When a vile, racist anti-Semite burst into the Chabad of Poway synagogue near San Diego on the last day of Passover, he brazenly murdered a longtime congregant, Lori Gilbert Kaye. Sixty years old, Lori was known for her warm smile and her kindness; whenever her fellow congregants needed anything, Lori was the first to volunteer, often bringing meals to people who were ill.

Lori had made a special effort to attend services that day in order to recite the Yizkor prayer for her mother, and she was one of the first Jews the gunman encountered when he entered the lobby of the synagogue. The gunman ranted about Jews “ruining the world” then murdered Lori in cold blood in front of her 22 year old daughter Hannah.

Rabbi Yisroel Goldstein was nearby, washing his hands before reading the Haftorah, when he heard the shot and spun around. The gunman turned and met Rabbi Goldstein’s eyes: the rabbi later recalled how chilled he was to see the coldness in them. The gunman raised his automatic rifle to shoot Rabbi Goldstein who instinctively raised his hands to protect his face. The gunman shot Rabbi Goldstein twice, once in each hand, tearing off one index finger and severely damaging the other.

In that moment, Rabbi Goldstein started to go towards Lori Kaye who laid on the ground, but realized that a group of children was standing in a nearby doorway, staring horror-struck at the carnage. One of those children was Rabbi Goldstein’s four year old granddaughter, watching her zeide get shot. Bleeding profusely, Rabbi Goldstein changed direction, herding the weeping children away from the lobby, yelling to run for safety and flee the synagogue.

Lori Gilbert Kaye with her daughter and husband

It was only because the gunman’s weapon jammed at that moment and he fled that more people weren’t injured or murdered. Eight year old Noya Dayan was injured when shrapnel tore open her leg; her 34 year old uncle Almog Peretz was also injured in his leg by shrapnel. As the terrified congregants gathered outside in front of the synagogue, police and emergency personnel arrived and urged Rabbi Goldstein to enter an ambulance and be rushed to the hospital. Before he acquiesced, there was one task Rabbi Goldstein knew he had to complete: grabbing a chair, Rabbi Goldstein climbed on and told his traumatized congregants, “We are strong, we are united, they can’t break us. Am Yisroel Chai - the People of Israel Live.” Only then did he allow himself to be taken to the hospital, where he faced four and a half hours of surgery on his hands.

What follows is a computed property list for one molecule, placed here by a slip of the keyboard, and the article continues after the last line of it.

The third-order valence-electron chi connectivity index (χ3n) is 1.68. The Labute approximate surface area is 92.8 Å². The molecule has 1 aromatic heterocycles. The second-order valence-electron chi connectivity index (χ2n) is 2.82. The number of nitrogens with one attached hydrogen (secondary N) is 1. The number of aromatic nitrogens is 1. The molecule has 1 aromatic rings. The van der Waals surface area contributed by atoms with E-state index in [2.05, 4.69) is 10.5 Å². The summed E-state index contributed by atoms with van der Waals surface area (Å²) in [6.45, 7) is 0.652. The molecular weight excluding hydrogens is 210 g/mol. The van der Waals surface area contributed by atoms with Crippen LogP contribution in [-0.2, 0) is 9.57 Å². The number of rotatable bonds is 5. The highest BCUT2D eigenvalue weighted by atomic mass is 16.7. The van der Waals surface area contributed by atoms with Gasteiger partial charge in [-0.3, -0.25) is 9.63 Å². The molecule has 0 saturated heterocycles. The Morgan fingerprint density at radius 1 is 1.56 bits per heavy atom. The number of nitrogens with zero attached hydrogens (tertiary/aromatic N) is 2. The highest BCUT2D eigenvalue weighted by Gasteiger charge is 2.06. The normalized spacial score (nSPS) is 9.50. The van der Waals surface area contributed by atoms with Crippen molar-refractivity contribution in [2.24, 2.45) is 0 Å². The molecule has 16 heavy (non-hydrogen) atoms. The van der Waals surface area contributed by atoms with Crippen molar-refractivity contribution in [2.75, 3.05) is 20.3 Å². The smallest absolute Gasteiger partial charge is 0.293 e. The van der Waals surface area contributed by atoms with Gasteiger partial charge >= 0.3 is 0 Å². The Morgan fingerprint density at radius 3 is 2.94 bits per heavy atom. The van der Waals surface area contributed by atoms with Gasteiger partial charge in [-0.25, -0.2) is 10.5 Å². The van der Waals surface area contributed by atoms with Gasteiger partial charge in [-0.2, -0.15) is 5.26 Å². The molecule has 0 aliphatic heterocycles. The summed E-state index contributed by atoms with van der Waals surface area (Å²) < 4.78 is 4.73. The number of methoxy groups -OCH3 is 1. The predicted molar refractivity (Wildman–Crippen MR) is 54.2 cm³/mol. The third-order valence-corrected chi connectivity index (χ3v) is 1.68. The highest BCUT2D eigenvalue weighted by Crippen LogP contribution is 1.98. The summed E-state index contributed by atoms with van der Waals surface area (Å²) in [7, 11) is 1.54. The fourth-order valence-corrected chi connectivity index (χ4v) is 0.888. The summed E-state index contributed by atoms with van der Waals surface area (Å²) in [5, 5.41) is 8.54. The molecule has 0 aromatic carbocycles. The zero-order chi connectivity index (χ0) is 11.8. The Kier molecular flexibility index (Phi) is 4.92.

Coming out of surgery, Am Yisroel Chai was first message Rabbi Goldstein sent to the world. Speaking wearing his hospital gown, he recorded a video urging Jews around the world to believe in that timeless message, and to change their lives to bring more light into the world. One prime way we can all react to the shooting is to pledge to celebrate Shabbat this week, lighting Shabbat candles and going to synagogue to stand with our fellow Jews.

“Today should have been my funeral,” Rabbi Goldstein wrote in The New York Times two days after the shooting. The day was the funeral of his good friend and congregant Lori Kaye, and it easily could have been his as well. “I do not know why God spared my life in Poway synagogue,” Rabbi Goldstein wrote; “All I can do is make this borrowed time matter.”

For Rabbi Goldstein, that means being even more proud of being Jewish: of proudly walking down the street wearing his kippah, proclaiming his belief in God to the world. As the Jewish world reels in horror after the shooting in California, he wants us to know that we all can do more to bring light into the world to counter the hatred and darkness, wherever we are.

Rabbi Yisroel Goldstein

Rabbi Goldstein is urging Jews around the world to start making plans, now, to soar to new heights. “To light candles before Shabbat. To put up mezuzahs on their doorposts. To do acts of kindness. And to show up in synagogue - especially this coming Shabbat.”

We Jews have much to pray for. We should pray for the complete healing of all the injured, including Rabbi Goldstein, Yisroel ben Chana Priva; Noya bat Eden; and Almog ben Ruti. We also must make sure Lori’s sacrifice means something to us.

In the memory of Lori Kaye, Leah bat Reuven, a kindly generous woman, let’s each choose an act of loving kindness to perform in her memory. Whether it’s inviting a person to share a meal with us or reaching out to visit a lonely or ill neighbor, it’s time to pledge a change in her memory. Let’s counter the hatred that killed her with light. Let’s all stand together and resolve to live more proudly as Jews. Let’s resolve to come together this coming Shabbat and celebrate with our fellow Jews. This week, let’s make Rabbi Goldstein’s words a reality: Am Yisroel Chai. The people of Israel continue to live vital, rich, fulfilling and full Jewish lives.